All Posts for January 2010

The Vegan Table : A Review

Thursday, January 28th, 2010

If you are old enough to remember the New York City ad, “You Don’t Have to be Jewish to Enjoy Levy’s Rye Bread,” with an Asian person eating the bread, then you will understand this next statement. You don’t have to be a vegan to enjoy The Vegan Table, a cookbook that I like so much I feel like Julie Powell in Julie & Julia and want to create all of author Colleen Partrick-Goudreau’s recipes in one year.

While this book is geared for entertaining family and friends, or as the author states, to “reclaim food traditions steeped in animal exploitation,” you need not save this book for guests. I certainly won’t, because the recipes look good enough for every day as well as special occasions.

I liked reading this book for several reasons:

1. The recipes are divided into the seasons, which means I can use local produce as it becomes available and work on my goal to be a “locavore.” (Defined in my website Glossary)

2. The chapters are interesting, and include cooking romantic dinners for two, casual meals, party foods, and of course, recipes for holidays and other special occasions. But you needn’t use the recipes only in these categories. They cross match quite well.

3. The author includes compassionate cooks’ tips, food lore, and “did you know” questions that add special meaning to the recipes.  You know that the author has done her homework.

4. The colored photos and colored borders with icons that reflect the seasons (blue with a snowflake icon for winter, orange with a sun icon for summer, green with an umbrella icon for spring, and tan with a brown leaf for fall) make the book visually pleasing and easy to navigate.

5. The recipes are enticing, even the ones with more ingredients than I would normally choose to try. (The desserts list more of the sweet stuff than I normally use, so I may have to adjust that.)

6. Because the recipes are vegan, people who have allergies to dairy can use them; people who avoid eggs for health reasons can enjoy them; and people who want to incorporate more fruits, veggies, and whole grains in their diets can certainly prepare these dishes.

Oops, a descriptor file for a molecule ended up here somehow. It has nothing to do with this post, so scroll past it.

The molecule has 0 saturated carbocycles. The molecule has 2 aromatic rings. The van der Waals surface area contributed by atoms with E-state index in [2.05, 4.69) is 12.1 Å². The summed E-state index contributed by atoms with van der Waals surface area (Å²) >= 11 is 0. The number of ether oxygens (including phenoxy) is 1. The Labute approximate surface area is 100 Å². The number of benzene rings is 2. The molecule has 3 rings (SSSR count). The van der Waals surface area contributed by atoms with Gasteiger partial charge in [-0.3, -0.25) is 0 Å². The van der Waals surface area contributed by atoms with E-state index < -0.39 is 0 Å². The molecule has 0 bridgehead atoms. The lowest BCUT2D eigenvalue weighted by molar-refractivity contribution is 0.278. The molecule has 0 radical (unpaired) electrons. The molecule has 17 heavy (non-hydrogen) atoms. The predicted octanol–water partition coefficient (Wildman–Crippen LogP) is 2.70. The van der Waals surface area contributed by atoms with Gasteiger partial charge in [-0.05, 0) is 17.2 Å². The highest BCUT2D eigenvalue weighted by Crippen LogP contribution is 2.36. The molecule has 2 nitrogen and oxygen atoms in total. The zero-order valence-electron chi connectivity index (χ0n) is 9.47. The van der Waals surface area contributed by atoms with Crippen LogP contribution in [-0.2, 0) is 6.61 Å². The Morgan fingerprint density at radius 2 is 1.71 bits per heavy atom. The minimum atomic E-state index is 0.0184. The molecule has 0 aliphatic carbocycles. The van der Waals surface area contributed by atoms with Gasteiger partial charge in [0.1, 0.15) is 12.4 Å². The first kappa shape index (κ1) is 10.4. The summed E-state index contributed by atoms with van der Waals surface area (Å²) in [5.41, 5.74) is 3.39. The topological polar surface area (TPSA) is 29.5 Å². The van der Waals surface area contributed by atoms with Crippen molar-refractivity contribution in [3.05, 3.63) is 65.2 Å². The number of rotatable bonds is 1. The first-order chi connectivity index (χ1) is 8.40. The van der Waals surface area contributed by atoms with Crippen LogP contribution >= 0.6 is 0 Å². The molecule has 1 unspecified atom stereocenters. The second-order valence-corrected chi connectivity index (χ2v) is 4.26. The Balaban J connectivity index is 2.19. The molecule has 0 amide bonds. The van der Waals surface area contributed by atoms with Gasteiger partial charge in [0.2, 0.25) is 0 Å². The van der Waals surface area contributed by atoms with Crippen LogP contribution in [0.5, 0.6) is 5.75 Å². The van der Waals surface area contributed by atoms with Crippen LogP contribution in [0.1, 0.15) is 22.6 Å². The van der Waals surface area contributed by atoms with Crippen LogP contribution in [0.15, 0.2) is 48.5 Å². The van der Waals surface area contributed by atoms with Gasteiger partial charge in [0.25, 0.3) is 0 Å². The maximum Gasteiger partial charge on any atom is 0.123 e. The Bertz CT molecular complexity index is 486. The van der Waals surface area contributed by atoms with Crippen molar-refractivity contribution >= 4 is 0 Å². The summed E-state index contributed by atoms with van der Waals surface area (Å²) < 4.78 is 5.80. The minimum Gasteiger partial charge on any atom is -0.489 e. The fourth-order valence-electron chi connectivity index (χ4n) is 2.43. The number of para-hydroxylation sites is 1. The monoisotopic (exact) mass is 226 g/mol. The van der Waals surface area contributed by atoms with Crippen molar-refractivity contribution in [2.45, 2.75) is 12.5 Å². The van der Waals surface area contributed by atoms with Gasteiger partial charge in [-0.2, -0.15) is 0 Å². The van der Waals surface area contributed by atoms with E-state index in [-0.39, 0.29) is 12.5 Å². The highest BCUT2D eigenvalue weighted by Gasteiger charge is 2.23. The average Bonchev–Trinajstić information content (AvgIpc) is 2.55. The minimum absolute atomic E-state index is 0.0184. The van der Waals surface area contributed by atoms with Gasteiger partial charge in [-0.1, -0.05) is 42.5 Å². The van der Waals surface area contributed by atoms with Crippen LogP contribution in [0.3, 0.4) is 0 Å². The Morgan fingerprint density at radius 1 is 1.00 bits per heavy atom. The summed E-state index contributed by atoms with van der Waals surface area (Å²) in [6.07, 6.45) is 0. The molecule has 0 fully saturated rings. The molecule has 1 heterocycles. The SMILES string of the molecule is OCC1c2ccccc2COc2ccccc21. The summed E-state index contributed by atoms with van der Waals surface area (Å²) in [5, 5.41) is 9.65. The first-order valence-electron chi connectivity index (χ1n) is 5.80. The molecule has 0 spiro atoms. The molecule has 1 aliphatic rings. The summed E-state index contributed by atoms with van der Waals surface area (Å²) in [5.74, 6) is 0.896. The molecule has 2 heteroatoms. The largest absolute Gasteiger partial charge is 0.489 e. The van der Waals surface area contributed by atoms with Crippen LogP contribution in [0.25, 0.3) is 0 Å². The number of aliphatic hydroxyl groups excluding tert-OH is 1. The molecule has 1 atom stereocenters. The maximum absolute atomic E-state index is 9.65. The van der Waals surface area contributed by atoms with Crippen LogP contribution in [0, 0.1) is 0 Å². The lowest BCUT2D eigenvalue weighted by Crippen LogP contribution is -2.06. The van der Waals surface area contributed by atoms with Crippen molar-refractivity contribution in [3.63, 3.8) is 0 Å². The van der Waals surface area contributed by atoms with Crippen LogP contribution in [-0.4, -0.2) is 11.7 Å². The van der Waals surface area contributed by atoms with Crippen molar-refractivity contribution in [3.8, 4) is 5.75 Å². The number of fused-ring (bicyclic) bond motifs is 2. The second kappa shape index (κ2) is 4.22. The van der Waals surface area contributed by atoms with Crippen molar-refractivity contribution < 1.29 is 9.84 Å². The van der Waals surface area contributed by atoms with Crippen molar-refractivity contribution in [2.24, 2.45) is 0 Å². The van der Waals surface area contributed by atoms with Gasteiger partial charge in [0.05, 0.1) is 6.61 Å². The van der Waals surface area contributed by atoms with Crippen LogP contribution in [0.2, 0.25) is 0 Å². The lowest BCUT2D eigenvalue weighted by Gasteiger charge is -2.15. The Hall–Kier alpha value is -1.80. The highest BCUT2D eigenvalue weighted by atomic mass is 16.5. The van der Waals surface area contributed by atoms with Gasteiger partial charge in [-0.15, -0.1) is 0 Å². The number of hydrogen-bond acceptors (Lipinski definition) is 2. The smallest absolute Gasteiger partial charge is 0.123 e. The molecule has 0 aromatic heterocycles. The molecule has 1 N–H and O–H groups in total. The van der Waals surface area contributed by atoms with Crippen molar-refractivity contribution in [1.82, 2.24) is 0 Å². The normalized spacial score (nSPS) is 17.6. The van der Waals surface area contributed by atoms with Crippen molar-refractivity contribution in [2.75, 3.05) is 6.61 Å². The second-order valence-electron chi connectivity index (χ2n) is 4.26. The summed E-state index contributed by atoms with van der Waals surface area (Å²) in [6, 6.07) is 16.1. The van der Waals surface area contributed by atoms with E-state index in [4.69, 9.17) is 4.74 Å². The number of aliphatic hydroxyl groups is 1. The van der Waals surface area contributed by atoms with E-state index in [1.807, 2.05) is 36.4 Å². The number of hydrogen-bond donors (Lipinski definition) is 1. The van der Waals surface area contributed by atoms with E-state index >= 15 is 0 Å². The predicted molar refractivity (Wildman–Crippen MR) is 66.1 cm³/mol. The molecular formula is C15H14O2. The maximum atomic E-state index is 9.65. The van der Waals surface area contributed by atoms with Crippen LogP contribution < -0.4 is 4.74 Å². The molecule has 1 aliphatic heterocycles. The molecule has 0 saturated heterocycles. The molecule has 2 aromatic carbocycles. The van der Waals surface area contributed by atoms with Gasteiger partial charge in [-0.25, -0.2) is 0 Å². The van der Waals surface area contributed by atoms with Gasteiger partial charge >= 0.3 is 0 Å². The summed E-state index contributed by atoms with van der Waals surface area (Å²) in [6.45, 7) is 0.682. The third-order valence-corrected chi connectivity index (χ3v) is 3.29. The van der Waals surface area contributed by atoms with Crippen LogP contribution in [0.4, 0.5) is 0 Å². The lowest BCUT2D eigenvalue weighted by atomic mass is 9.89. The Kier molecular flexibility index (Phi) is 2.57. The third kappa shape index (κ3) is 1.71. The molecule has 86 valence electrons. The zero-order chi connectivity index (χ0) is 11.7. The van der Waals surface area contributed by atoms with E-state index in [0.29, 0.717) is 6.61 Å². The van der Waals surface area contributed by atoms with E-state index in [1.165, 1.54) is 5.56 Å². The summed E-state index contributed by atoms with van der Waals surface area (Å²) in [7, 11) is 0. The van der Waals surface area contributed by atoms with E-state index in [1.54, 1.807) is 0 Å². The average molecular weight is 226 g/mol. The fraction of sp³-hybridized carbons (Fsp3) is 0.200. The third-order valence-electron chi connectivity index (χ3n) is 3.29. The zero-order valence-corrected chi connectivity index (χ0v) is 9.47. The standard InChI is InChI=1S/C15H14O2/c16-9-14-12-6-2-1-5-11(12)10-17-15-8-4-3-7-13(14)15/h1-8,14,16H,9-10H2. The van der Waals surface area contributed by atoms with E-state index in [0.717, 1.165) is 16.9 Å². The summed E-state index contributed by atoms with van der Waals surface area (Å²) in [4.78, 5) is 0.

When I read a cookbook, and I do mean read, I always like to know the author’s philosophy. In the case of Patrick-Goudreau, as a vegan I already know she will have no animal products in her recipes. In her “Intimacy of Food” (pages 14 & 15) she says:

“I didn’t stop eating animals because I didn’t like the way they tasted. I stopped eating animals and their ‘products’ because I didn’t want to contribute to the violence and exploitation of another when I didn’t have to. It is an empowering way to live.”  The author’s passion for good food and her dedication to eating consciously “show up” throughout the book.  She lives her philosophy every day, in the kitchen and in the rest of her life.

While going through the book, I made a list of the recipes (200 in all) I wanted to try and my list has about 50 recipes on it.  So I may not accomplish what Julie Powell did in Julie & Julia, but I am going to have a great time with these 50!

The book is published by Fair Winds Press, costs $19.99, and is available at all major bookstores and online. I love it so much I bought one for my older daughter, who also is not a vegan, but avoids eggs and dairy, and also loves the kinds of foods Colleen Patrick-Goudreau has chosen for The Vegan Table.

Today I am including the recipe for Carrot Ginger Soup, which I made last week and loved it. It is very gingery, so if you love ginger, you will love this gorgeous looking and spicy tasting soup. I hope to include other recipes from this book in future postings. EnJOY!

Carrot Ginger Soup

*Oil free, wheat-free, soy-free

(Note: In the book the ingredients are on the left and the directions are on the right, which is how I would like to post all my recipes, as well, but the format here doesn’t let me do so. es)

This soup is a staple in the Patrick-Goudreau household, because it is incredibly easy to make, delicious to eat, and beautiful to behold. Plus, both carrots and ginger have long been regarded for their aphrodisiac qualities. (My note: This last sentence is apropos because the recipe is from the Romantic Dinners for Two chapter.)


2 Tablespoons (30 ml) water, for sauteeing
1 large-size or 2 small yellow onions, coarsely chopped  
2 teaspoons (6g) finely chopped garlic  
7 or 8 carrots, peeled and cut into circles
2 medium-size yellow potatoes (Yukon gold is author’s favorite)
2  1/2 teaspoons (5g) finely chopped fresh ginger
1/2 teaspoon salt
1/2 teaspoon white pepper
4 to 5 cups (940 to 1175 ml) vegetable stock
(store bought or homemade, p. 213*) or water with vegetable bouillon cube)

* Will post stock recipe on another day.


Heat water in a large-size saucepan over medium high heat. Add onions and garlic and sauté until onions become translucent, about 5 minutes.  Add a small amount of water if the pan gets too dry. (My note: I like that the author sautés in water, as I usually do.)

Add carrots, potatoes, ginger, salt, and pepper, and enough stock to cover the vegetables. (You may not need all the stock.) Reduce heat to medium and
and cook until carrots and potatoes are soft and easily pierced with a fork.